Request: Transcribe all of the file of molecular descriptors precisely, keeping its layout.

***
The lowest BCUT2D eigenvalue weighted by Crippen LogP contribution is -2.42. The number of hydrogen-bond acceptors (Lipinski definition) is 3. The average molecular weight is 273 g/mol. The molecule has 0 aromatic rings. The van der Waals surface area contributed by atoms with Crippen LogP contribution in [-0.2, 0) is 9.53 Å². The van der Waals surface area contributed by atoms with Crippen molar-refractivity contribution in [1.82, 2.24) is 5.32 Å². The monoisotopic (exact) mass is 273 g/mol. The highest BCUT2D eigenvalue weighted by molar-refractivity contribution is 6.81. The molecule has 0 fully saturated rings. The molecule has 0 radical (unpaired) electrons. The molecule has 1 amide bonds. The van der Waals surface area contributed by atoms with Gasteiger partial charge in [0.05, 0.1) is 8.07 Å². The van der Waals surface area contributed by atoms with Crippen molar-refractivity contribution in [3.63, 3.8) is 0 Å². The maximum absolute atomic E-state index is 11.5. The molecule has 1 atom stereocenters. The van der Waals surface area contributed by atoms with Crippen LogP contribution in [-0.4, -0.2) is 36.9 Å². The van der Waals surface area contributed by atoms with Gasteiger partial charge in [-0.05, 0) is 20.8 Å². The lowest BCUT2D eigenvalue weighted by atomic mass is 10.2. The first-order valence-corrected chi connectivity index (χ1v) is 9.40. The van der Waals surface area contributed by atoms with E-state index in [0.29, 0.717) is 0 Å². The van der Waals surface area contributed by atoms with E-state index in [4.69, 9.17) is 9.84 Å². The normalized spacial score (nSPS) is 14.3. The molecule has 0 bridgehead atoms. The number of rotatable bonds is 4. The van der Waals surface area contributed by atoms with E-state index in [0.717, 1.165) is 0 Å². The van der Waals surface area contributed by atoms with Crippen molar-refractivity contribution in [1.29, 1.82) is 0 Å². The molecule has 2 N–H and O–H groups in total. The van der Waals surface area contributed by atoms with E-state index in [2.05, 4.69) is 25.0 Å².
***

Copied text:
The lowest BCUT2D eigenvalue weighted by Crippen LogP contribution is -2.42. The number of hydrogen-bond acceptors (Lipinski definition) is 3. The average molecular weight is 273 g/mol. The molecule has 0 aromatic rings. The van der Waals surface area contributed by atoms with Crippen LogP contribution in [-0.2, 0) is 9.53 Å². The van der Waals surface area contributed by atoms with Crippen molar-refractivity contribution in [1.82, 2.24) is 5.32 Å². The monoisotopic (exact) mass is 273 g/mol. The highest BCUT2D eigenvalue weighted by molar-refractivity contribution is 6.81. The molecule has 0 fully saturated rings. The molecule has 0 radical (unpaired) electrons. The molecule has 1 amide bonds. The van der Waals surface area contributed by atoms with Gasteiger partial charge in [0.05, 0.1) is 8.07 Å². The van der Waals surface area contributed by atoms with Crippen molar-refractivity contribution in [3.63, 3.8) is 0 Å². The maximum absolute atomic E-state index is 11.5. The molecule has 1 atom stereocenters. The van der Waals surface area contributed by atoms with Crippen LogP contribution in [-0.4, -0.2) is 36.9 Å². The van der Waals surface area contributed by atoms with Gasteiger partial charge in [-0.05, 0) is 20.8 Å². The lowest BCUT2D eigenvalue weighted by atomic mass is 10.2. The first-order valence-corrected chi connectivity index (χ1v) is 9.40. The van der Waals surface area contributed by atoms with E-state index in [0.29, 0.717) is 0 Å². The van der Waals surface area contributed by atoms with E-state index in [4.69, 9.17) is 9.84 Å². The normalized spacial score (nSPS) is 14.3. The molecule has 0 bridgehead atoms. The number of rotatable bonds is 4. The van der Waals surface area contributed by atoms with E-state index in [0.717, 1.165) is 0 Å². The van der Waals surface area contributed by atoms with Crippen molar-refractivity contribution in [1.29, 1.82) is 0 Å². The molecule has 2 N–H and O–H groups in total. The van der Waals surface area contributed by atoms with E-state index in [2.05, 4.69) is 25.0 Å².